Why haven’t lightweight plastic bags been banned in Sydney?

I ask myself the above question every single time I walk into a supermarket in Sydney. It blows my mind that a country this beautiful and with so much to lose from climate change would be this slow and inefficient at tackling the low hanging fruit, particularly in a city like Sydney.

It’s not like the issue hasn’t been brought up… clearly it has! According to Wikipedia “the states of South Australia, Tasmania, and the ACT and Northern Territory, along with some cities have independently banned the bag”. It’s estimated that this initiative alone saved 400 million bags each year since 2008! That’s a lot of bags and a lot of waste not making its way to the oceans (again, another resource that Australia should be desperate to protect).

Even if the environment is not the main drive behind it (and it should be), there are clear, undeniable, economic benefits in doing so. The UK estimates that over the next decade it will see £60m in savings (litter clean-up costs), £13m in carbon savings and £730m going to charitable causes (the proceedings from their “5 Pence tax” are expected to be distributed to good causes).

Bear in mind, it’s not just Sydney/Australia… my own home country of Portugal, with its coastal capital city of Lisbon, should be extremely worried about the possibility of water levels rising in the next 50 years. Yet, according to the graph below it still lags massively behind (and so do many other European coastal countries)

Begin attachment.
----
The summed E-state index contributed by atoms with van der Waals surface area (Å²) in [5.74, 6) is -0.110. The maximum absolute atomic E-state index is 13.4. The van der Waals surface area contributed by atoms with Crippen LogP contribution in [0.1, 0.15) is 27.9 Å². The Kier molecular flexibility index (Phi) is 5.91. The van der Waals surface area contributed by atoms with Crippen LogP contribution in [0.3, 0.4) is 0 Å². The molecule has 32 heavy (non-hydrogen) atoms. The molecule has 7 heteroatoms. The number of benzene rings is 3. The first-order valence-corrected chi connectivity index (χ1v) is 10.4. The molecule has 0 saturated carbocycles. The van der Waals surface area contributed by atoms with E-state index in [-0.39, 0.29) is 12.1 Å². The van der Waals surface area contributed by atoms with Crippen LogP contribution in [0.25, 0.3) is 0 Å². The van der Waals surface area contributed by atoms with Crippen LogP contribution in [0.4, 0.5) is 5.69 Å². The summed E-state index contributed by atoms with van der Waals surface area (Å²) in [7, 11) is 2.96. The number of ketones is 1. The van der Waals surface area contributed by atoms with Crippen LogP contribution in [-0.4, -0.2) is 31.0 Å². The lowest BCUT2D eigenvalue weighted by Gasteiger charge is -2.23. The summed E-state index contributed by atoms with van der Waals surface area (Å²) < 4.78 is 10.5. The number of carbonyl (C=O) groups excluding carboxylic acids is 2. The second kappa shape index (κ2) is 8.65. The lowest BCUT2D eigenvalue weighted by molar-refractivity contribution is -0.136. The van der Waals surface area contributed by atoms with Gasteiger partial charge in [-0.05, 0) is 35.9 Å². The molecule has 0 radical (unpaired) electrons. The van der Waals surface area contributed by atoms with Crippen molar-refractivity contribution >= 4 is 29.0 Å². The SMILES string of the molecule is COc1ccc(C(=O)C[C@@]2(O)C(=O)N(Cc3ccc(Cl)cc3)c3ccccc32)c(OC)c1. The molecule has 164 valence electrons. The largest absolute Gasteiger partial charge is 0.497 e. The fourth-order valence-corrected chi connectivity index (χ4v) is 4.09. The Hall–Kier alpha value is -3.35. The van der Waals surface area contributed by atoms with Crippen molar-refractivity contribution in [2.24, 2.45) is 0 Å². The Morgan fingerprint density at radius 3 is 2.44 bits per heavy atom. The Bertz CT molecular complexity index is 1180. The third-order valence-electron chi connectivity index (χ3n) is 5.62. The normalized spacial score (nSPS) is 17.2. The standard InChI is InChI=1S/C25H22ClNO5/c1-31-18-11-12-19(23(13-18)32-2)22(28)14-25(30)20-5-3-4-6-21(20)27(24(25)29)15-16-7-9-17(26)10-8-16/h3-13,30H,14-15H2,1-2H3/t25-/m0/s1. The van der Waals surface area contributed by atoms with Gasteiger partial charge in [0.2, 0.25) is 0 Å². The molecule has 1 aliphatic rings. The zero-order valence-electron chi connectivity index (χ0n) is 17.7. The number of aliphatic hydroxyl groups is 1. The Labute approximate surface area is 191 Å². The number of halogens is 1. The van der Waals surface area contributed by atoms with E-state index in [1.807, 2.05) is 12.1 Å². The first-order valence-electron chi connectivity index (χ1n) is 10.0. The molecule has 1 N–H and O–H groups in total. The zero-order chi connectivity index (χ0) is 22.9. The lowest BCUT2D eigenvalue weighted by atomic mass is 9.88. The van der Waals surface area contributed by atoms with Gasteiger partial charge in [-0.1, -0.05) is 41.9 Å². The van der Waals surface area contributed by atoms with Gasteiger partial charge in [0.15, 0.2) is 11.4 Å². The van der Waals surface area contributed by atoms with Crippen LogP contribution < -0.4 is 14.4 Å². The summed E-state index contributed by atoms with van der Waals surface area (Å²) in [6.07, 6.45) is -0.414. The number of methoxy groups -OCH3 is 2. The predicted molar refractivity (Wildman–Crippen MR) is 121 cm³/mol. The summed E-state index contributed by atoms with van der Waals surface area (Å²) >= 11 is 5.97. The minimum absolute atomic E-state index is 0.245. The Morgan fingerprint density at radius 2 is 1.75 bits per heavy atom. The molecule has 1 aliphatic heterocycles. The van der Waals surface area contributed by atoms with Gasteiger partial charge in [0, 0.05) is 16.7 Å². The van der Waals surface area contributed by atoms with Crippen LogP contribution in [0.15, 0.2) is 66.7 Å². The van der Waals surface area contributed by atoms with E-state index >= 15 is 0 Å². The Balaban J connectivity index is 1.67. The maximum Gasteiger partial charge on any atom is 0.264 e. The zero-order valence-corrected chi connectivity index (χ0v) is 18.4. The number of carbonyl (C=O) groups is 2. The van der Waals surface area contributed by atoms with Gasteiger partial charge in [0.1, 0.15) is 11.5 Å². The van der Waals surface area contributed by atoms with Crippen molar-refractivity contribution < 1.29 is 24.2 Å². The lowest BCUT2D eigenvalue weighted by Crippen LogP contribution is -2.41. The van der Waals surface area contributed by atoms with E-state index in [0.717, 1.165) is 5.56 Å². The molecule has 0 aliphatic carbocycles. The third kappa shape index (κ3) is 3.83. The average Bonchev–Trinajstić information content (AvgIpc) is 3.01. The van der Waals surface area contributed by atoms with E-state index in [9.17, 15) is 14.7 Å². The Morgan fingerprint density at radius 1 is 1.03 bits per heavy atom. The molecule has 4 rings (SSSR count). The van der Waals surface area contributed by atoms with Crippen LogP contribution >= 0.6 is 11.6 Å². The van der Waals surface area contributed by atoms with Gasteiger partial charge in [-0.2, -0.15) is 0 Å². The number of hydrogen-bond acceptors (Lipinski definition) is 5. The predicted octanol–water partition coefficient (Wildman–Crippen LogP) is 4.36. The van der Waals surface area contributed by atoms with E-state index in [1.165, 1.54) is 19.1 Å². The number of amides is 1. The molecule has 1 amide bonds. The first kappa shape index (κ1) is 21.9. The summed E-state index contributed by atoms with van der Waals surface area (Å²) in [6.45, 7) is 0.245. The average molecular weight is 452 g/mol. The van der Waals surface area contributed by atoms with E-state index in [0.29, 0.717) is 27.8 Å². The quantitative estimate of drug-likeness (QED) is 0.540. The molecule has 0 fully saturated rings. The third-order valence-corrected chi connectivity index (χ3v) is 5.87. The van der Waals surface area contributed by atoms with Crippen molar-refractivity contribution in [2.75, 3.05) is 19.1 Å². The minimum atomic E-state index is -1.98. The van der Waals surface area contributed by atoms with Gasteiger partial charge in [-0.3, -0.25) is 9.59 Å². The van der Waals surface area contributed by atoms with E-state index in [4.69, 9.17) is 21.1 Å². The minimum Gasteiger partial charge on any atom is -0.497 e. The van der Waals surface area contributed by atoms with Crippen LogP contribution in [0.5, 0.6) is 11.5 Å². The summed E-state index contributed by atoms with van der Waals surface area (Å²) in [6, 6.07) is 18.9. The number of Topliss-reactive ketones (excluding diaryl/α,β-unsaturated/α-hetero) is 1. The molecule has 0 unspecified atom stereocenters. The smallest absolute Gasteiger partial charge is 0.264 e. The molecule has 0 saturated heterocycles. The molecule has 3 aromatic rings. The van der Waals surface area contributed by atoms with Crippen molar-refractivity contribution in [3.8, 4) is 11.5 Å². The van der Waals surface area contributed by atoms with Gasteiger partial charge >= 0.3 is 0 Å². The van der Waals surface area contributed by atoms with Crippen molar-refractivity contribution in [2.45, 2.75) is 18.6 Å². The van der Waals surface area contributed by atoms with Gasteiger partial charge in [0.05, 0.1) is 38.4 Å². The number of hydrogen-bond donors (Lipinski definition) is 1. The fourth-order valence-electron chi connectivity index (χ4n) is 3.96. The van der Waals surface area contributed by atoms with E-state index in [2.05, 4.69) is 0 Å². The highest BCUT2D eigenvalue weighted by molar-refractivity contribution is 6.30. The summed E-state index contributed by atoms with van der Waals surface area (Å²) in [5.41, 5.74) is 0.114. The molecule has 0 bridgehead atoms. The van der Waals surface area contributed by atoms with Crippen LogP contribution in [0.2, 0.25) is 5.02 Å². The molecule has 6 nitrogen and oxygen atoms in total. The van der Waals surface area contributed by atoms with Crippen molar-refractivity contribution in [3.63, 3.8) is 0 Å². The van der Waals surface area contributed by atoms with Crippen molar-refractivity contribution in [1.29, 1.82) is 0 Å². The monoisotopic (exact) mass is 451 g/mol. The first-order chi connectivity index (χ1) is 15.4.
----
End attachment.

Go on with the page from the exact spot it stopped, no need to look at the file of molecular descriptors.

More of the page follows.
Source: Quora – How did countries like Denmark and Finland get rid of disposable plastic bags?

Looking at the above graph, it’s also easy to drive a parallel between countries that – historically – had environmental friendly policies and a reduced consumption of single-use carrier bags.

But you don’t need to be Denmark to do the right thing! The Rwanda Case perfectly demonstrates this. It’s not a matter of how… it’s a matter of will. As the author, Émilie Clavel, brilliantly outlined at the end of her article for The Guardian, “the mere fact that a developing country facing tremendous challenges has managed to enforce such groundbreaking legislation should make us wonder what the western world could achieve if the political will really existed”.

Where there’s a will, there’s a way. Get your will together, Sydney.